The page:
But, of course, when this search for wisdom ("ultimate truths"), or, at least, the belief that they actually exist -- as opposed to liberals -- degenerates, disintegrates, you get gasbags and moral scolds, like the schoolmarm from Missouri, who believes that all liberals are addicted to "porn and filth." But, in the end, this evangelical moralizing stems from resentment at the sophisticated fast life of those same "Godless, immoral liberals." (The schoolmarm may not make as much money, have as much sex, or have as much fun, but -- by God -- she knows in her heart that Jesus loves her)

Now: lest everyone on the left abandon me, thinking me a fascist (I can see the comments coming), I started out at The Nation, and I also respect, quite frankly, deeply: the liberal yearning for worldly sophistication. The fragrance of existence is intoxicating, large beyond all measure, and everything is possible in nature's experiment, perhaps, even, everything is permitted: progress is infinite, says the liberals, with characteristic grace, charm, wit, freedom and beauty.

Visit the Upper West Side, the world's capitol of liberalism and you can see -- especially in summer -- just how existentially beautiful it is to be a liberal. There are ethnic restaurants everywhere (as opposed to the frosty Upper East Side, where ethnic diversity is limited to ethnic servants going in the service entrances; there is a barrenness of diversity in conservative bastions, like Sewanee, Tennessee; Charleston, South Carolina; and Idaho, Montana and South Dakota). A liberal neighborhood means lots of kinetic energy on a Friday night -- snap, crackle and pop, lots of kids, liberals love kids and youth just as conservatives respect and worship senectitude.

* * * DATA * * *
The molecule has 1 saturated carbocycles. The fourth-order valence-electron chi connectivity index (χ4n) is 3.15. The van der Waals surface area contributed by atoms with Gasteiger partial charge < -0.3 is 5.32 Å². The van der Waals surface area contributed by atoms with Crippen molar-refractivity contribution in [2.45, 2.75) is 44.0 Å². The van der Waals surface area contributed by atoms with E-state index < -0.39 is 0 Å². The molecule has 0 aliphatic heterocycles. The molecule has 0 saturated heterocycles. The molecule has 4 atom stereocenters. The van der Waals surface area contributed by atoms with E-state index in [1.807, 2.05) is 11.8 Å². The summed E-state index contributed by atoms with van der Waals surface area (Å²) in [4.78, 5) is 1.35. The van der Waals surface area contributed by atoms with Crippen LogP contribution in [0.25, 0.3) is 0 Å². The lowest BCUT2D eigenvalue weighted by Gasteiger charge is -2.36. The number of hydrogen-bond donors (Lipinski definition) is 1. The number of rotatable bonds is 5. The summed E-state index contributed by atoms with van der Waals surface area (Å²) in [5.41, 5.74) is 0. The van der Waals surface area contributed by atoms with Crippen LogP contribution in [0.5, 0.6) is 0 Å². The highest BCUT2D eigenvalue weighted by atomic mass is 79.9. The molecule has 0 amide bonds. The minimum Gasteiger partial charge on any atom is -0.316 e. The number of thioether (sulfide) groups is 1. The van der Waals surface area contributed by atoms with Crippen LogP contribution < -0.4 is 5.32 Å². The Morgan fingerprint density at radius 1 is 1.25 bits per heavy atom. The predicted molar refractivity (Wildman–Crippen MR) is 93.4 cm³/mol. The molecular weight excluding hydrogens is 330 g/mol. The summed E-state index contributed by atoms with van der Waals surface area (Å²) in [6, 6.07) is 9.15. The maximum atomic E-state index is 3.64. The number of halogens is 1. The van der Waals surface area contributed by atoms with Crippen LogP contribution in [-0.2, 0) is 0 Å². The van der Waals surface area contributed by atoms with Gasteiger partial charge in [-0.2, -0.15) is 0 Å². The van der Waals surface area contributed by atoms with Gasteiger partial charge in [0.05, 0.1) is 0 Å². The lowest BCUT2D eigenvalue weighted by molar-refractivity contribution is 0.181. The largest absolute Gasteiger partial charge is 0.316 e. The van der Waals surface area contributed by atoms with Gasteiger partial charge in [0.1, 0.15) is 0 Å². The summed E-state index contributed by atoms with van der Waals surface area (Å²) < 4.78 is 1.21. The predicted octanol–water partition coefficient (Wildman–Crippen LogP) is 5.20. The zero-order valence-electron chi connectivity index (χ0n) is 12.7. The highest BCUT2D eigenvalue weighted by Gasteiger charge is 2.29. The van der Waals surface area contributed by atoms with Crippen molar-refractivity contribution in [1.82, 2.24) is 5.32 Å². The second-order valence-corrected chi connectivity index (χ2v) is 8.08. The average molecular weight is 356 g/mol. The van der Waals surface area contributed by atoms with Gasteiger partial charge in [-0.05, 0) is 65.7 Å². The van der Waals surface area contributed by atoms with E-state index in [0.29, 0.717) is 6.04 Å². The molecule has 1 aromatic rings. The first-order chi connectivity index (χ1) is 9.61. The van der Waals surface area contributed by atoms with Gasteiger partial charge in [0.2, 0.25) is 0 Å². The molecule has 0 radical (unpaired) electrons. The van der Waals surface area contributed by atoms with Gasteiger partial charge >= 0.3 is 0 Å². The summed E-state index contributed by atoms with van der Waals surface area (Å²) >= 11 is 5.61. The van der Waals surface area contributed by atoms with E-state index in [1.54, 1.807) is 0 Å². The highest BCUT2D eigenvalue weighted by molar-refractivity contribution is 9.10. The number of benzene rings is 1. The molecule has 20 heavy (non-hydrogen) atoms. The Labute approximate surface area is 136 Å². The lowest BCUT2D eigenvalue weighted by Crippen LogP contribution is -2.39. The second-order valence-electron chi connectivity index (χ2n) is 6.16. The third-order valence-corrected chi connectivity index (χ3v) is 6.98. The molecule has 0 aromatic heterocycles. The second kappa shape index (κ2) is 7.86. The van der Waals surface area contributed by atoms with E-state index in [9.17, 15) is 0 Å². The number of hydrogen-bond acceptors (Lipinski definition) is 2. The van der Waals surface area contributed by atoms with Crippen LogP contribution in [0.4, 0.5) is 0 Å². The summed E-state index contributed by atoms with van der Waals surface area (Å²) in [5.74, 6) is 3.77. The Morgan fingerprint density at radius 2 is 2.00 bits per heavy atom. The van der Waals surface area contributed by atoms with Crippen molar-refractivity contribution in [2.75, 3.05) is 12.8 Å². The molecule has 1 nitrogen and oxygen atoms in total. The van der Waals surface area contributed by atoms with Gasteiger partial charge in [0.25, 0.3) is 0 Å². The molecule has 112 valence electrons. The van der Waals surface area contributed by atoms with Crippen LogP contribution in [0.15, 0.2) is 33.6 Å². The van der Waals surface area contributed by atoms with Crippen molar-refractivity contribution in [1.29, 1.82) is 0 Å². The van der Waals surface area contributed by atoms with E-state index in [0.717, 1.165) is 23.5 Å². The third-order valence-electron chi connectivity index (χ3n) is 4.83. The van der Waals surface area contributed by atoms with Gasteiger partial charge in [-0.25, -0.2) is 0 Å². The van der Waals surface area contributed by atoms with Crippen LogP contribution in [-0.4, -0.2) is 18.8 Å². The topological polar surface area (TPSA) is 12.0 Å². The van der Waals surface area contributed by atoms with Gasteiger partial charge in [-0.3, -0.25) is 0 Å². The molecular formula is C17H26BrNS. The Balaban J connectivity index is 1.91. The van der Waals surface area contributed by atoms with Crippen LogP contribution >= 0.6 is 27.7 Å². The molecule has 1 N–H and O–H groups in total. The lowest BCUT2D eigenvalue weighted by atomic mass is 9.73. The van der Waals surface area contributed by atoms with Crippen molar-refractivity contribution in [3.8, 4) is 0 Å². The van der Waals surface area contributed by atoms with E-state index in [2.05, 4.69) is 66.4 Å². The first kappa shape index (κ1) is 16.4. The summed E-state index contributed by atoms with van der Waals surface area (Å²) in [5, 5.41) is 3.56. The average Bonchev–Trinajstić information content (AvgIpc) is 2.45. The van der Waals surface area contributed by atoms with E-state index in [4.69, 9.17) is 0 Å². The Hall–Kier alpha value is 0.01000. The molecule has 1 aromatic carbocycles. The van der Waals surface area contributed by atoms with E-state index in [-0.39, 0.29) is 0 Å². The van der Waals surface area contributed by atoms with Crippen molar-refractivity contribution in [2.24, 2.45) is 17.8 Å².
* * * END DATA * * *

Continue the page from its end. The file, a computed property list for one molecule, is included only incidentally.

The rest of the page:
Lots of large and happy dogs with bandanas frolic in lefty climes, and a sort of air of Buddhist detatchment and "accepting," like, say, the one in Northampton, Massachusetts, or Burlington, Vermont, or even Denver, Colorado is predominant.

There is no ultimate truth, just the existentialist surfer reality with improvisation and love. And travel to strange and mysterious cultures and partake of their particular "realities". Naive, yes, but pretty, and, of course, sophisticated. Liberals are far more sophisticated than conservatives, socially, intellectually and in every which way. I'd much rather party with lefties.

In my life I try to take the good from both sides of the political spectrum and call each on on their bullshit ... when I'm not blogging about trite but fun celebrity gossip, that is. So, let's not be soooo conservative, or sooo lefty. And, please, stop emailing me with calling me a commie or a fascist. I just told you I can, in true Gemini fashion -- which I am -- see merit to both sides of the aisle. Basta!